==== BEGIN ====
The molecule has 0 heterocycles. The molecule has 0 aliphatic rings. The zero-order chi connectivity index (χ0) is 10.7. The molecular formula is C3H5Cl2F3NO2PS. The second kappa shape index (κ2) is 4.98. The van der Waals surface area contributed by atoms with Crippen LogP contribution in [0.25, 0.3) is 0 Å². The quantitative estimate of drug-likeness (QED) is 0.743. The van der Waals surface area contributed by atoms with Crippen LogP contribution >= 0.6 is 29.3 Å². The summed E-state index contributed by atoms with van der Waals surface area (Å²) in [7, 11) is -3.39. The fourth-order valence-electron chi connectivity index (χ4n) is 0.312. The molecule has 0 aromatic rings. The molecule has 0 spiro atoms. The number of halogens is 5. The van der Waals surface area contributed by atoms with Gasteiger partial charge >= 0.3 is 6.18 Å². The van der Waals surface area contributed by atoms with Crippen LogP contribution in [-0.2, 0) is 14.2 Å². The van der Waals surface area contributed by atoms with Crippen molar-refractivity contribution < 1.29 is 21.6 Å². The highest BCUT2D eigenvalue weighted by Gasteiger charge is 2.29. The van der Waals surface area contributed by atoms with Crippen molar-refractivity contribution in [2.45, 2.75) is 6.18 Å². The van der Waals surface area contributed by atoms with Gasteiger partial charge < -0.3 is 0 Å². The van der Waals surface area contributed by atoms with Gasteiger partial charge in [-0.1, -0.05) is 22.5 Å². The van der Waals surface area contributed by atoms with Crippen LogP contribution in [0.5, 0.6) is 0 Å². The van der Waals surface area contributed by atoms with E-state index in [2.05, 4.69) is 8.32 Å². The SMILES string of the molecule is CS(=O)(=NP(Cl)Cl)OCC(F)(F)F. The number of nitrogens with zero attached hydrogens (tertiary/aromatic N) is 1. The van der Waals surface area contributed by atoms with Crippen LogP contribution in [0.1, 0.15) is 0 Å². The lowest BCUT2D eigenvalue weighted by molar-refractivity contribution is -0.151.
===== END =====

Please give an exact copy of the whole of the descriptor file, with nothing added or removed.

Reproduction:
The molecule has 0 heterocycles. The molecule has 0 aliphatic rings. The zero-order chi connectivity index (χ0) is 10.7. The molecular formula is C3H5Cl2F3NO2PS. The second kappa shape index (κ2) is 4.98. The van der Waals surface area contributed by atoms with Crippen LogP contribution in [0.25, 0.3) is 0 Å². The quantitative estimate of drug-likeness (QED) is 0.743. The van der Waals surface area contributed by atoms with Crippen LogP contribution >= 0.6 is 29.3 Å². The summed E-state index contributed by atoms with van der Waals surface area (Å²) in [7, 11) is -3.39. The fourth-order valence-electron chi connectivity index (χ4n) is 0.312. The molecule has 0 aromatic rings. The molecule has 0 spiro atoms. The number of halogens is 5. The van der Waals surface area contributed by atoms with Gasteiger partial charge >= 0.3 is 6.18 Å². The van der Waals surface area contributed by atoms with Crippen LogP contribution in [-0.2, 0) is 14.2 Å². The van der Waals surface area contributed by atoms with Crippen molar-refractivity contribution < 1.29 is 21.6 Å². The highest BCUT2D eigenvalue weighted by Gasteiger charge is 2.29. The van der Waals surface area contributed by atoms with Crippen molar-refractivity contribution in [2.45, 2.75) is 6.18 Å². The van der Waals surface area contributed by atoms with Gasteiger partial charge < -0.3 is 0 Å². The van der Waals surface area contributed by atoms with Gasteiger partial charge in [-0.1, -0.05) is 22.5 Å². The van der Waals surface area contributed by atoms with Crippen LogP contribution in [0.5, 0.6) is 0 Å². The van der Waals surface area contributed by atoms with E-state index in [2.05, 4.69) is 8.32 Å². The SMILES string of the molecule is CS(=O)(=NP(Cl)Cl)OCC(F)(F)F. The number of nitrogens with zero attached hydrogens (tertiary/aromatic N) is 1. The van der Waals surface area contributed by atoms with Crippen LogP contribution in [0.1, 0.15) is 0 Å². The lowest BCUT2D eigenvalue weighted by molar-refractivity contribution is -0.151.